This holiday represents a bloody history and present of genocide of the people who were living in North America before European colonizers arrived. What is often referred to as the “first Thanksgiving” is merely one of the first harvest celebrations that settlers had on what would become U.S. soil. The settlers didn’t reach out to invite the Wampanoag people to feast with them; they invited them only after they showed up in response to hearing gunshots, a celebratory act of the Europeans over the harvest. There wasn’t enough food, so some Wampanoag warriors went out to bring back deer (Tirado, 2011). What I and many other students learned in elementary school is that this was a friendly meal shared between different groups of people.
History surrounding the “first Thanksgiving” and what Thanksgiving means to the Wampanoag
When the Mayflower arrived, a majority of the Wampanoag tribe had recently been wiped out due to plague brought by the Europeans. Tisquantum, a Wampanoag who had been enslaved while his people were dying of the plague, negotiated release and returned to his village (present-day Plymouth) just before the Mayflower arrived (Johnson, 2017). The Wampanoag still living nearby saw that the Mayflower carried women and children, and therefore must be coming in peace. The Europeans arrived in winter without sufficient food. Tisquantum, who could speak English from his enslavement, taught survival skills to the settlers. He organized a meeting with Massasoit, a Wampanoag leader, and John Carver, the European’s governor to negotiate a peace treaty (National Museum of the American Indian).
After the “first Thanksgiving”, Massasoit continued to honor the peace treaty despite aggressive actions toward the Wampanoag by the European colonists. However, over four decades after the colonists arrived and over a decade after Massasoit’s death, the Wampanoag were defeated in war, and only 400 Wampanoag people survived. The population has increased since then to about 2750 (Wikipedia, 2017).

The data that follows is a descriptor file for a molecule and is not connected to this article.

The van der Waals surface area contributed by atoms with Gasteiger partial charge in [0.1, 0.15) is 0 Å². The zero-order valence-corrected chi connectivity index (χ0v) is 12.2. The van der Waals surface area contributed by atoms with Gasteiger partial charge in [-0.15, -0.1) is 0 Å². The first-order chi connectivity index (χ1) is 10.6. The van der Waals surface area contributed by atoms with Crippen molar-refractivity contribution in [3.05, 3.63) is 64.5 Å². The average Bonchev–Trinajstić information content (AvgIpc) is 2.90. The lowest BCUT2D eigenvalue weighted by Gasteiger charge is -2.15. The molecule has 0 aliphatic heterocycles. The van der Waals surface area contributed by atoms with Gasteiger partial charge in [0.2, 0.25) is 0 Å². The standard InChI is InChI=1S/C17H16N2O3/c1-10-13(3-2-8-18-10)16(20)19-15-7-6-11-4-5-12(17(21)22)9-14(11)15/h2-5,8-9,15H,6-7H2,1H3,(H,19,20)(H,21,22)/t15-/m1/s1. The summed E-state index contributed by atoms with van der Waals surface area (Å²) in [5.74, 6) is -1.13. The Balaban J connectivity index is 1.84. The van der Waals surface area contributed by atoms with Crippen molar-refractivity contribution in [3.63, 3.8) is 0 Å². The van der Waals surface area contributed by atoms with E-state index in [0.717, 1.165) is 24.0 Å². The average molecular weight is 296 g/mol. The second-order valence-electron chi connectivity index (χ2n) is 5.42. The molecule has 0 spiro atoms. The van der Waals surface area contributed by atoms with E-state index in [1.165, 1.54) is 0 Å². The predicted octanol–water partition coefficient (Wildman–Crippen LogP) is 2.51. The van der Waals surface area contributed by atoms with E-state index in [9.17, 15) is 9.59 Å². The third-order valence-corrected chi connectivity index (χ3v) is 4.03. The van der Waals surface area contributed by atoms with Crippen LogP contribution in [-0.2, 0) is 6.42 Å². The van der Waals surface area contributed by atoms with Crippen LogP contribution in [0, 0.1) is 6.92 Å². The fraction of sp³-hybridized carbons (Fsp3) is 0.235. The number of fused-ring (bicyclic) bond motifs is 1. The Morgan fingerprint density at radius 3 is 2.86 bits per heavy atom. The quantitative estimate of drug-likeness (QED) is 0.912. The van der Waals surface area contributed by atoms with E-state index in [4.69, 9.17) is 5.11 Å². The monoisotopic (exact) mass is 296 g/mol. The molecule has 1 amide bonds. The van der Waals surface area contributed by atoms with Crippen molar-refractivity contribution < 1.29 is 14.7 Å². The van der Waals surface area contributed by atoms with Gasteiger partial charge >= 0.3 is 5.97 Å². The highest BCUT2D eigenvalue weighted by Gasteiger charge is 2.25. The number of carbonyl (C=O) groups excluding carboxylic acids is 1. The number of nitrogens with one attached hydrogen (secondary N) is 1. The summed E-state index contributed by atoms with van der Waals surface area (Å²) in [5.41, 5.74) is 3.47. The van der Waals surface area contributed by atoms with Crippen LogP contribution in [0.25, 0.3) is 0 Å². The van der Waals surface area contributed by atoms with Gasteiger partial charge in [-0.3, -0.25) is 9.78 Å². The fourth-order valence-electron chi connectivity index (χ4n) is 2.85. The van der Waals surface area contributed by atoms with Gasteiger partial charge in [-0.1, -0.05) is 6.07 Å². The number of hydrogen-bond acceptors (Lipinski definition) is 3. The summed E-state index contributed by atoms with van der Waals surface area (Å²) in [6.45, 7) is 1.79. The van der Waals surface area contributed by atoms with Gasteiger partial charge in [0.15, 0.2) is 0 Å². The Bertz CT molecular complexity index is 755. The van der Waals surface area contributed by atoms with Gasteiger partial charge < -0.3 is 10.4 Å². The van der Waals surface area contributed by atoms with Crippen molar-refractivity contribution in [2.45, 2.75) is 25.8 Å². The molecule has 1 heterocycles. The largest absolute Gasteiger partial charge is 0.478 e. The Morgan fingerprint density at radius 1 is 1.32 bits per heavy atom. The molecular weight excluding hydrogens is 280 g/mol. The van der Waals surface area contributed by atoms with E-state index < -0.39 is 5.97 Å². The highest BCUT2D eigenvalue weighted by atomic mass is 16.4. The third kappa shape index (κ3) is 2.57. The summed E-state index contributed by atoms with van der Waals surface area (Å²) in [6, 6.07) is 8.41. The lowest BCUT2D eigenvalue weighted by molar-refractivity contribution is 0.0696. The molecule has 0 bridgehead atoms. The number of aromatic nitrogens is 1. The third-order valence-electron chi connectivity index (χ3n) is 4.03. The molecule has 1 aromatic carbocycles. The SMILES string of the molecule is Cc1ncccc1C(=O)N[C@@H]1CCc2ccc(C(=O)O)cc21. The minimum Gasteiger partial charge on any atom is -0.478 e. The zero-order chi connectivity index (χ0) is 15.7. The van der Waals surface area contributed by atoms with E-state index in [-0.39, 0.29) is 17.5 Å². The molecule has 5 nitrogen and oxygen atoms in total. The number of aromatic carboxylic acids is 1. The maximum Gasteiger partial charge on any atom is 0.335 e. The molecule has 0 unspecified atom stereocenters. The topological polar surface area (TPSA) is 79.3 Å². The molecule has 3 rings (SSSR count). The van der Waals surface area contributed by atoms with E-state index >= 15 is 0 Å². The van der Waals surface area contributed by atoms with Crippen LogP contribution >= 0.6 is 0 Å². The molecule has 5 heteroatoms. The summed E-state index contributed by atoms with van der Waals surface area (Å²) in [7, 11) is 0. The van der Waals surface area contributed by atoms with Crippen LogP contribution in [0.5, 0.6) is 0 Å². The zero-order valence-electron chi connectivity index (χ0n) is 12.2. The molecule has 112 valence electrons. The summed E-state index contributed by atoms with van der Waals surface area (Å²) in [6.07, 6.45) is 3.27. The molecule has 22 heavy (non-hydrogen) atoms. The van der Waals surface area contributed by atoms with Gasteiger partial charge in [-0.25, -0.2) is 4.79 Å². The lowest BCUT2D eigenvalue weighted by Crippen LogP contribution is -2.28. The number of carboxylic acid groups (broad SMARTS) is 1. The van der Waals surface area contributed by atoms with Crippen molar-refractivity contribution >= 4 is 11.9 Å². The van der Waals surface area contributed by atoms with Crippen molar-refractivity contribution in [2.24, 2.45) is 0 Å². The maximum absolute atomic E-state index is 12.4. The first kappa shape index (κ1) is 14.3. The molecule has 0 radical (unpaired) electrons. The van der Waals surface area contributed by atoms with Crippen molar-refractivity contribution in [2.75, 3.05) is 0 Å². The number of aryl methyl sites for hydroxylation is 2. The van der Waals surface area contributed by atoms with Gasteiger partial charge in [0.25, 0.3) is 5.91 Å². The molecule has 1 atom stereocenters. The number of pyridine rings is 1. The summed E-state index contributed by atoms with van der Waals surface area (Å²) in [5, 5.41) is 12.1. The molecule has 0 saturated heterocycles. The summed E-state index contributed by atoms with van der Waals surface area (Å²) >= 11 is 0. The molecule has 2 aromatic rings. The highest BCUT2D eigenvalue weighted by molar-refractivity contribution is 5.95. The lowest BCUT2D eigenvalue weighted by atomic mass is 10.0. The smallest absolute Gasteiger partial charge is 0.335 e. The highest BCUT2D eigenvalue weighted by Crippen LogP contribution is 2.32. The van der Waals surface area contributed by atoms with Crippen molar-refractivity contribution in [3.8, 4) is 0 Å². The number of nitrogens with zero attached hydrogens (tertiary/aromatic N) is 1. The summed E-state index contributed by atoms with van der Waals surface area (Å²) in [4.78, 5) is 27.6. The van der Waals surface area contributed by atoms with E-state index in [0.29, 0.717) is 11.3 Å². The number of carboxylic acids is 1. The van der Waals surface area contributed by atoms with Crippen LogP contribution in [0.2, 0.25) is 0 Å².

Today, people from indigenous tribes across the U.S. use the national holiday of Thanksgiving as a day of mourning for the beginning of the ongoing genocide of their people (Tirado, 2011).
History surrounding the U.S. holiday and what Thanksgiving means to many non-indigenous people
Two centuries after the colonists taught by Tisquantum celebrated their first harvest across the Atlantic, Sarah Josepha Hale began writing letters to politicians and publications promoting the importance of a day for families to feast together and express gratitude toward God (History.com, 2009). As President Lincoln proclaimed the national holiday during the civil war, it was a harvest celebration devoted to God, the continual provider of food even in war-torn times (Baker, 2007).
Somehow a story of pilgrims and Wampanoag people feasting peacefully together emerged in schools a few decades (Plimoth Plantation, 2017). Plimoth Plantation claims that schools adopted this story in order to teach values of “freedom and how to be good citizens.”
Dissecting Thanksgiving in school
How does the Thanksgiving story teach values? The colonists from Europe exercised freedom to find a new land where they were free from religious persecution. To exercise this freedom, Sarah Josepha Hale, Abraham Lincoln, and others recognized a day to express gratitude toward their God. While this might have seemed like a freedom to them, naming a holiday for a specific God is hardly freeing to people of all religious affiliations. Referring to a capitalized God is referring to a specific god that might not hold any meaning to some people. Worse, this God holds a negative connotation to many non-Christians, who are erased by the assumption that everyone should dedicate this day to thanking God for the gifts of nature.